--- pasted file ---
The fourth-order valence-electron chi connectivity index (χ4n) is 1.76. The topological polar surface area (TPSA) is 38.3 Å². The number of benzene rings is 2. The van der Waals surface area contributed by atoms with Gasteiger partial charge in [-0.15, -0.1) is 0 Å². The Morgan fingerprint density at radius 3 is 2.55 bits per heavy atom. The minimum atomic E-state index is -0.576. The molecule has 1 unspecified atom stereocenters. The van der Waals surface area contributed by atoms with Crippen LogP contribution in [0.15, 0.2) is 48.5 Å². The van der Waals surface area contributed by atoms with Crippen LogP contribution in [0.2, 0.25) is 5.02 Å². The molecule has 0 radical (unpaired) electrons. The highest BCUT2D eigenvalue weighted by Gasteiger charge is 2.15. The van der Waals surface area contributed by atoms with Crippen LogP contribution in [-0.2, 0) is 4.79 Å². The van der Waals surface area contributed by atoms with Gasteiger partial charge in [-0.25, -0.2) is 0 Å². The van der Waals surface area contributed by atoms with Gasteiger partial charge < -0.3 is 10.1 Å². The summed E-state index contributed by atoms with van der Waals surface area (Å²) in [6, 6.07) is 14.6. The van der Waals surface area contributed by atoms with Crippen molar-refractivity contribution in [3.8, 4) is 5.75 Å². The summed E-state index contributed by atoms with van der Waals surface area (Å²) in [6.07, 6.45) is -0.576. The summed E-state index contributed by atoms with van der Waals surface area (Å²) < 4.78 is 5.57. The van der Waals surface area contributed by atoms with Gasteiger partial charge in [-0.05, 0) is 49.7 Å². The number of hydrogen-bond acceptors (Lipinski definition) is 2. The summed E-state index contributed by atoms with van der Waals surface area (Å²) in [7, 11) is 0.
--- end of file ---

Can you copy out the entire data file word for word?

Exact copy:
The fourth-order valence-electron chi connectivity index (χ4n) is 1.76. The topological polar surface area (TPSA) is 38.3 Å². The number of benzene rings is 2. The van der Waals surface area contributed by atoms with Gasteiger partial charge in [-0.15, -0.1) is 0 Å². The Morgan fingerprint density at radius 3 is 2.55 bits per heavy atom. The minimum atomic E-state index is -0.576. The molecule has 1 unspecified atom stereocenters. The van der Waals surface area contributed by atoms with Crippen LogP contribution in [0.15, 0.2) is 48.5 Å². The van der Waals surface area contributed by atoms with Crippen LogP contribution in [0.2, 0.25) is 5.02 Å². The molecule has 0 radical (unpaired) electrons. The highest BCUT2D eigenvalue weighted by Gasteiger charge is 2.15. The van der Waals surface area contributed by atoms with Crippen LogP contribution in [-0.2, 0) is 4.79 Å². The van der Waals surface area contributed by atoms with Gasteiger partial charge in [-0.25, -0.2) is 0 Å². The van der Waals surface area contributed by atoms with Gasteiger partial charge < -0.3 is 10.1 Å². The summed E-state index contributed by atoms with van der Waals surface area (Å²) in [6, 6.07) is 14.6. The van der Waals surface area contributed by atoms with Crippen molar-refractivity contribution in [3.8, 4) is 5.75 Å². The summed E-state index contributed by atoms with van der Waals surface area (Å²) in [6.07, 6.45) is -0.576. The summed E-state index contributed by atoms with van der Waals surface area (Å²) < 4.78 is 5.57. The van der Waals surface area contributed by atoms with Gasteiger partial charge in [-0.05, 0) is 49.7 Å². The number of hydrogen-bond acceptors (Lipinski definition) is 2. The summed E-state index contributed by atoms with van der Waals surface area (Å²) in [7, 11) is 0.